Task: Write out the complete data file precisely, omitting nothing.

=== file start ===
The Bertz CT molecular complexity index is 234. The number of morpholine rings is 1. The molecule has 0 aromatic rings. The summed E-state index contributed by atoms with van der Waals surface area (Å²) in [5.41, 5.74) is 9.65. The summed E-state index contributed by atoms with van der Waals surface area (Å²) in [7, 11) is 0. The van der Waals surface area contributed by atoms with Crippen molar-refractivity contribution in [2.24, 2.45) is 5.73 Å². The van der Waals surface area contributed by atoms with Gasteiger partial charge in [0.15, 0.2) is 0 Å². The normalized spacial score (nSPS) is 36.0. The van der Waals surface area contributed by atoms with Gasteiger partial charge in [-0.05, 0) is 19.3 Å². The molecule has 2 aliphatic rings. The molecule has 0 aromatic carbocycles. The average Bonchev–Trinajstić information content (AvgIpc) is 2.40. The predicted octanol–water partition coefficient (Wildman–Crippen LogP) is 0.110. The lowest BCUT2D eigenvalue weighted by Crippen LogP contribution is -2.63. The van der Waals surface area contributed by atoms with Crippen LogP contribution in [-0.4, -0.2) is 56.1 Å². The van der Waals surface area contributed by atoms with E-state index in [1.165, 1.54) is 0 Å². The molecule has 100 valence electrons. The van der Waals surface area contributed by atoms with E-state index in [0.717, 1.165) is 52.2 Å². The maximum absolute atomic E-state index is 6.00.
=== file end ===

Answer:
The Bertz CT molecular complexity index is 234. The number of morpholine rings is 1. The molecule has 0 aromatic rings. The summed E-state index contributed by atoms with van der Waals surface area (Å²) in [5.41, 5.74) is 9.65. The summed E-state index contributed by atoms with van der Waals surface area (Å²) in [7, 11) is 0. The van der Waals surface area contributed by atoms with Crippen molar-refractivity contribution in [2.24, 2.45) is 5.73 Å². The van der Waals surface area contributed by atoms with Gasteiger partial charge in [0.15, 0.2) is 0 Å². The normalized spacial score (nSPS) is 36.0. The van der Waals surface area contributed by atoms with Gasteiger partial charge in [-0.05, 0) is 19.3 Å². The molecule has 2 aliphatic rings. The molecule has 0 aromatic carbocycles. The average Bonchev–Trinajstić information content (AvgIpc) is 2.40. The predicted octanol–water partition coefficient (Wildman–Crippen LogP) is 0.110. The lowest BCUT2D eigenvalue weighted by Crippen LogP contribution is -2.63. The van der Waals surface area contributed by atoms with Crippen LogP contribution in [-0.4, -0.2) is 56.1 Å². The van der Waals surface area contributed by atoms with E-state index in [1.165, 1.54) is 0 Å². The molecule has 100 valence electrons. The van der Waals surface area contributed by atoms with E-state index in [0.717, 1.165) is 52.2 Å². The maximum absolute atomic E-state index is 6.00.